Two Dead As U.S. Military Helicopter Crashes In South Korea

Two Dead As U.S. Military Helicopter Crashes In South Korea
<a href="">OpenClipart-Vectors</a> / Pixabay

Two deaths have been reported following the crash of a U.S. military helicopter in South Korea on Monday evening.

Officials said that the helicopter, believed to be an AH-64 Apache, came down on a mountain road near the city of Wonju. A U.S. military spokesman said that the crash site was around 42 miles southeast of the South Korean capital of Seoul, according to AFP.

Khrom Capital killed it during the first quarter, continuing its strong track record; here are their favorite stocks

Khrom Capital was up 32.5% gross and 24.5% net for the first quarter, outperforming the Russell 2000's 21.2% gain and the S&P 500's 6.2% increase. The fund has an annualized return of 21.6% gross and 16.5% net since inception. The total gross return since inception is 1,194%. Q1 2021 hedge fund letters, conferences and more Read More

U.S. helicopter burns up after crashing in South Korea

“The helicopter was burnt to ashes after catching fire,” a firefighter in Wonju said. The firefighter added that the two people aboard died at the scene, but the exact cause of the crash was not yet known.

According to Yonhap news agency there were no further casualties on the ground, nor was there any damage to property. It is thought that the helicopter belongs to the 2nd Infantry Division and was flying from Osan Air Base in Pyeongtaek, south of Seoul.

“I went out after hearing a ‘bang’ sound twice and saw flames rising into the sky from the side of the road,” an unnamed resident was quoted as saying. An investigation into the cause of the crash is ongoing but authorities believe the aircraft could have hit a high-voltage electricity line or a steel pylon. The line was found at the scene of the crash and the top of a nearby tower was damaged.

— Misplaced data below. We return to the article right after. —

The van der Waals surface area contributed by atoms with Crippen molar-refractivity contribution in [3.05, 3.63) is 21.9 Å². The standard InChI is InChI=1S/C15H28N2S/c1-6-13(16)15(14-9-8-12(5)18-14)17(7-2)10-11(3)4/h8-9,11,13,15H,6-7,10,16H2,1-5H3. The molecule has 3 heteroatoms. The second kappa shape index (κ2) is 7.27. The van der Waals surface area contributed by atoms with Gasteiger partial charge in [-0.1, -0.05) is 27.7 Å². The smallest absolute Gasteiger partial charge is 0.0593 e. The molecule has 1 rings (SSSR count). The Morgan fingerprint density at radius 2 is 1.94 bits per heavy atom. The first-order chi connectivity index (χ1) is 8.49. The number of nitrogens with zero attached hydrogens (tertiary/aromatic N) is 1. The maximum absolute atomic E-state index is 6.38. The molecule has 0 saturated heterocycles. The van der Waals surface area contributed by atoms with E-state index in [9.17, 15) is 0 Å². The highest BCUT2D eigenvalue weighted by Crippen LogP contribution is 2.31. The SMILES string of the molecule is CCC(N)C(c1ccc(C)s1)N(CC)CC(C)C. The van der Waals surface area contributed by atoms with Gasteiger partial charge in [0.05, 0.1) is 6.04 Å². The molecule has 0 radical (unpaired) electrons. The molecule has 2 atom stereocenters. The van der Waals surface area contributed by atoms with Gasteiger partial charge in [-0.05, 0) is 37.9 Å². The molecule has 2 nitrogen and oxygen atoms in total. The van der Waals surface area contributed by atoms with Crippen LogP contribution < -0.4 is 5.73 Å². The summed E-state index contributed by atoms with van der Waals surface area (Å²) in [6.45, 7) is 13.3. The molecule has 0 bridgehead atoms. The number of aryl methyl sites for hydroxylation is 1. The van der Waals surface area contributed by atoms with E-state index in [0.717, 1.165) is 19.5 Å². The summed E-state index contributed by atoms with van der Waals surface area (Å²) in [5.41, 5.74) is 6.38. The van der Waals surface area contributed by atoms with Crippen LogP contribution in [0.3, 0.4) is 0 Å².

Strong U.S. presence in South Korea due to continued tensions with North

“We offer our heartfelt prayers and condolences to the families of the soldiers involved in this tragic incident,” said Lt. Col. Mark Gillespie, the deputy commander of 2nd Combat Aviation Brigade. “Our first priority is to provide their families with the support they need during this difficult time.”

Around 28,500 U.S. troops are based in South Korea as part of a mutual defense pact signed during the 1950-53 Korean War. North and South Korea technically remain at war after the conflict was ended with a truce rather than a peace deal.

U.S. troops regularly participate in military drills with their South Korean counterparts in order to be prepared for renewed conflict with North Korea. The exercises fan the flames of tension with the North, which accuses the U.S. of provocation.

Planned talks provide hope for lasting peace between neighbors

On Monday the South Korean military carried out military drills using live ammunition on islands near a disputed maritime border with North Korea. Officials in Pyongyang had threatened to return fire if South Korean shells landed in its waters.

Tensions between the two neighbors continue to present problems for security in the region. Just a few months ago it seemed as though North Korea was preparing itself for the resumption of conflict, but crisis was averted at the last minute.

Now South Korean President Park Geun-hye has accepted the offer to hold working level talks with North Korea. The meeting will take place on November 26 and is thought to be a stepping stone towards high-level dialogue between the two nations.

Under Kim Jong-un, North Korea has failed to improve the standard of living for its population. Continued research into nuclear weapons and missile systems has proved to be a huge drain on resources, and it will be intriguing to see whether talks with the South allow for a new direction for North Korea.

No posts to display